• Donald Tetto

Southwestern University will host its 7th annual Latino Heritage Symposium on Friday, April 26, from 11 a.m. - 2:30 p.m. in the Mood-Bridwell atrium.

The symposium, which is sponsored by the student organization Latinos Unidos, will focus on the theme of “Spirit Stories: Navigating the Intersectionalities of Identity and Religion.” Itwill include presentations by Velia Sanchez, a retired teacher who fought for bilingual education in central Texas; María Elena Martínez, another retired bilingual educator was the last chair of La Raza Unida Texas from 1974-1976; Rev. Virginia Rincon, an Episcopal pastor in Austin who has been active in fighting for immigrant rights; and Yvette Mendez, an art teacher in Austin who is both a Chicana and Native American activist.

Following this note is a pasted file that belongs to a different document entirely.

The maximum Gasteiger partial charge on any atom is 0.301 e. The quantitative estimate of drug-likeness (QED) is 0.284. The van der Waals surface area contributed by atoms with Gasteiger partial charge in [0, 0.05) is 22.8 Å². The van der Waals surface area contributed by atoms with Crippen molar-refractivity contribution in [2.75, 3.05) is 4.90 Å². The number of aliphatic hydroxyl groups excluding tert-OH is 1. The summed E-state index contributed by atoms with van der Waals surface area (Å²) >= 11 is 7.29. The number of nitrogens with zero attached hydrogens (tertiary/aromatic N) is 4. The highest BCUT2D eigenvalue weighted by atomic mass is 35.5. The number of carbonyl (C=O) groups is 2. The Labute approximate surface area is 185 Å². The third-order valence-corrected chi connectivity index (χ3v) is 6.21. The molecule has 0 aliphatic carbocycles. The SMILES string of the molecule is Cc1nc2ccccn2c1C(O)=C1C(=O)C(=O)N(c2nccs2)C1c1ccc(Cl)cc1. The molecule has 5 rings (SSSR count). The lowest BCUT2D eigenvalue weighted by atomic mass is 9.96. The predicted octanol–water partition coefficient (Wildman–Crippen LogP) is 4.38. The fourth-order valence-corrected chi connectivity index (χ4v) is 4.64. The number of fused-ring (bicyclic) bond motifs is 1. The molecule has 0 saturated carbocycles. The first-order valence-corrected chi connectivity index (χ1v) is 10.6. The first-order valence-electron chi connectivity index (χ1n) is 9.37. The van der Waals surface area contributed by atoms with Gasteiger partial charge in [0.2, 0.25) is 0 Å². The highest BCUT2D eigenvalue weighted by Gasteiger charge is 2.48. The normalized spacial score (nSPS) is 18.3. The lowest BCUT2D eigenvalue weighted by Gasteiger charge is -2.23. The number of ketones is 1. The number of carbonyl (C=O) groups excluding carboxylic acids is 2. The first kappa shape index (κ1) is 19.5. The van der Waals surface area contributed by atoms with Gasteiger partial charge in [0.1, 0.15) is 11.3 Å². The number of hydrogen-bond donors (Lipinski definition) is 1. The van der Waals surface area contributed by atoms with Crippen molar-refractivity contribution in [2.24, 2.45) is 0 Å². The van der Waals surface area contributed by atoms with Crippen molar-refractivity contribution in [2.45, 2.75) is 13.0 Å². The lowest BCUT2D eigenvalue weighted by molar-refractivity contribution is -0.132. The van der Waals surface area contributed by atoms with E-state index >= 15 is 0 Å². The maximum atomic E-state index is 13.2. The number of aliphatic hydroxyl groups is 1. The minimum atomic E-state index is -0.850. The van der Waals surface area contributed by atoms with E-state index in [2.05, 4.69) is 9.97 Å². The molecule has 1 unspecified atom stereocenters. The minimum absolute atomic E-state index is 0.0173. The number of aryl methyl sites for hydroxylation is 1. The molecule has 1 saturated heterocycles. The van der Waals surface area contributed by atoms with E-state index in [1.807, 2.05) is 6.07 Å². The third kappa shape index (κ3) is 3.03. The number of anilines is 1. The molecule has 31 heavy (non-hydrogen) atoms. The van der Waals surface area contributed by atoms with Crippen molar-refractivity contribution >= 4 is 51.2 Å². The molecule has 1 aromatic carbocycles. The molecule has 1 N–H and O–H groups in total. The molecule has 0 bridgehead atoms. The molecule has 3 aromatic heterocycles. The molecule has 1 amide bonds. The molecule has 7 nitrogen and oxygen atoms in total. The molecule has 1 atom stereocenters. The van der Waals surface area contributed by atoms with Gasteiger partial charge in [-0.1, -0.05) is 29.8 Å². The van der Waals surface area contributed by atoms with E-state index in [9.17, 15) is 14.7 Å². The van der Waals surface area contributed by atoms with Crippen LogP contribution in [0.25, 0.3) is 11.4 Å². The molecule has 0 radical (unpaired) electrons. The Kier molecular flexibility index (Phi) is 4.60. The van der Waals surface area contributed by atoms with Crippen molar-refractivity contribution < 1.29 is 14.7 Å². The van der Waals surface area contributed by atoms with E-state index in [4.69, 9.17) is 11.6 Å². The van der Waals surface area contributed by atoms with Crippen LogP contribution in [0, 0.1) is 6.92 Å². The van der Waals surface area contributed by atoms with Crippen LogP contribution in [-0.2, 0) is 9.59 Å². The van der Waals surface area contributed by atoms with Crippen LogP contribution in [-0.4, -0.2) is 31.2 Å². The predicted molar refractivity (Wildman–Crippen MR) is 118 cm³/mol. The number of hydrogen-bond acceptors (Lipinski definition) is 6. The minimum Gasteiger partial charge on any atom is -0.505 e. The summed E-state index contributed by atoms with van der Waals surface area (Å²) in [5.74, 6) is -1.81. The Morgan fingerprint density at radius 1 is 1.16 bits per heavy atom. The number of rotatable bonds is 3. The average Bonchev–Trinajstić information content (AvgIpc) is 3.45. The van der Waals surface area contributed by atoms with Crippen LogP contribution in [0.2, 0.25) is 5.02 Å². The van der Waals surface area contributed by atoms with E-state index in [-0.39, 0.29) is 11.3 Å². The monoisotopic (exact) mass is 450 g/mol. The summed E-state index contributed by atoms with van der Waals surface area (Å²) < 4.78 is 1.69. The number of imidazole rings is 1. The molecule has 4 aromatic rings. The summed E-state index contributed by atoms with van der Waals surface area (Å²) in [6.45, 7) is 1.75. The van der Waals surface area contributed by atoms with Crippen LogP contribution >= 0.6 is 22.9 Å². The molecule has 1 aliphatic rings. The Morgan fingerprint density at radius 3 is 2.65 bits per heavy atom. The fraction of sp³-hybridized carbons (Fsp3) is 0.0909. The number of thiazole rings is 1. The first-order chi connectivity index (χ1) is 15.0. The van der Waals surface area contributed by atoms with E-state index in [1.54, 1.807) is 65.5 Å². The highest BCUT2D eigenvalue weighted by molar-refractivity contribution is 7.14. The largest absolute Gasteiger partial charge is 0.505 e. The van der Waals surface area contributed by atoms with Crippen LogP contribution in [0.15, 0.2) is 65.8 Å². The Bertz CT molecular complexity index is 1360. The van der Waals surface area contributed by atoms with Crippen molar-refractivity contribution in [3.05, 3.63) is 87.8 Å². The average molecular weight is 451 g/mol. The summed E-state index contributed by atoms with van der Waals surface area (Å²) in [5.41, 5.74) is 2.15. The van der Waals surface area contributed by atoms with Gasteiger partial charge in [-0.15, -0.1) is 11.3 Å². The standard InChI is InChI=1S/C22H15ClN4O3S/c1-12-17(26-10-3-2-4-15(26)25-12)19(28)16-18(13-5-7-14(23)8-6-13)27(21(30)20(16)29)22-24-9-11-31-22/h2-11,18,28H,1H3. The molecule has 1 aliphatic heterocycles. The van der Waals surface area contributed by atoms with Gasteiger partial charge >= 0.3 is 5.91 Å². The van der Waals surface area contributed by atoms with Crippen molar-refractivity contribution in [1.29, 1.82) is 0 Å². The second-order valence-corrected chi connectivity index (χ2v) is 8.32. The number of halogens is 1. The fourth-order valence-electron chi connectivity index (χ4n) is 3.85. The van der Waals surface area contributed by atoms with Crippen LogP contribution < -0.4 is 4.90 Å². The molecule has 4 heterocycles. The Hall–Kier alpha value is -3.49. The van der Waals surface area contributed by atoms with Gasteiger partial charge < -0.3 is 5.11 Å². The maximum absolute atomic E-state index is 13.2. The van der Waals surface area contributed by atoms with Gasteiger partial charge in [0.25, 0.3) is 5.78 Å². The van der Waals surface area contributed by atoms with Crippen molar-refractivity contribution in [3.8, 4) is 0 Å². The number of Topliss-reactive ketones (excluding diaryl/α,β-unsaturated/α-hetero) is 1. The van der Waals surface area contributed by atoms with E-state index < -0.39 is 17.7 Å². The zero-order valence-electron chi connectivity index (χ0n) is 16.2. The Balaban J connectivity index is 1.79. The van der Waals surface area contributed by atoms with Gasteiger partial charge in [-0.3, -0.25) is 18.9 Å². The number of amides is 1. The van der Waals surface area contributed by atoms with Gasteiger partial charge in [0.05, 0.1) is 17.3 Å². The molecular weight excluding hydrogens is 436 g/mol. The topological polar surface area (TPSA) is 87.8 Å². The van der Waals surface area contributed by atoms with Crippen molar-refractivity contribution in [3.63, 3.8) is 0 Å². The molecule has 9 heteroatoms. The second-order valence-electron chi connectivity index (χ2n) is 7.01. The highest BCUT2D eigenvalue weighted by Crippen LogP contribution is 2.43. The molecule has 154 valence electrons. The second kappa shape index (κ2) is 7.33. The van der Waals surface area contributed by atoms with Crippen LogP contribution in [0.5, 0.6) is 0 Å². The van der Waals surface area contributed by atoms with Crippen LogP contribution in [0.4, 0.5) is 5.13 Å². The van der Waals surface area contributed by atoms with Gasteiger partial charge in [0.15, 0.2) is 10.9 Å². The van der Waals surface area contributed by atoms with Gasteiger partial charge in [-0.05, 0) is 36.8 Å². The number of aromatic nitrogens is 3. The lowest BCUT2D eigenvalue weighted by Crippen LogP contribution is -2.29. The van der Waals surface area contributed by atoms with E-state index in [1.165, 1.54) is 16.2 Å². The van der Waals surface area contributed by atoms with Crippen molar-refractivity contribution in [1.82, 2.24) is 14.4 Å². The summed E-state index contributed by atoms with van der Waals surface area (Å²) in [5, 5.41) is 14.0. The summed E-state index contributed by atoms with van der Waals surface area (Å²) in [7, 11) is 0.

The presenters will share their life stories and insights regarding their spiritual journeys and their work as council members of Alma de Mujer Center for Social Change in Austin. 

Group and community pláticas (discussions) will follow the presentations and will address topics including indigenous identity in religion, activism and spirituality, formation of religious/spiritual identity, and feminism/sexuality in religion.

“I hope that all those who attend have the opportunity to gain some understanding regarding their own place in religion and spirituality,” said Susana Contreras, one of several students who have helped organize the conference.

Sanchez, Martínez, Rincon and Mendez have all worked with Brenda Sendejo, assistant professor of anthropology, on her research on intergenerational activism within the Chicano/a movement.

The symposium is free and open to the public. For more information, contact Contreras at contrers@southwestern.edu.


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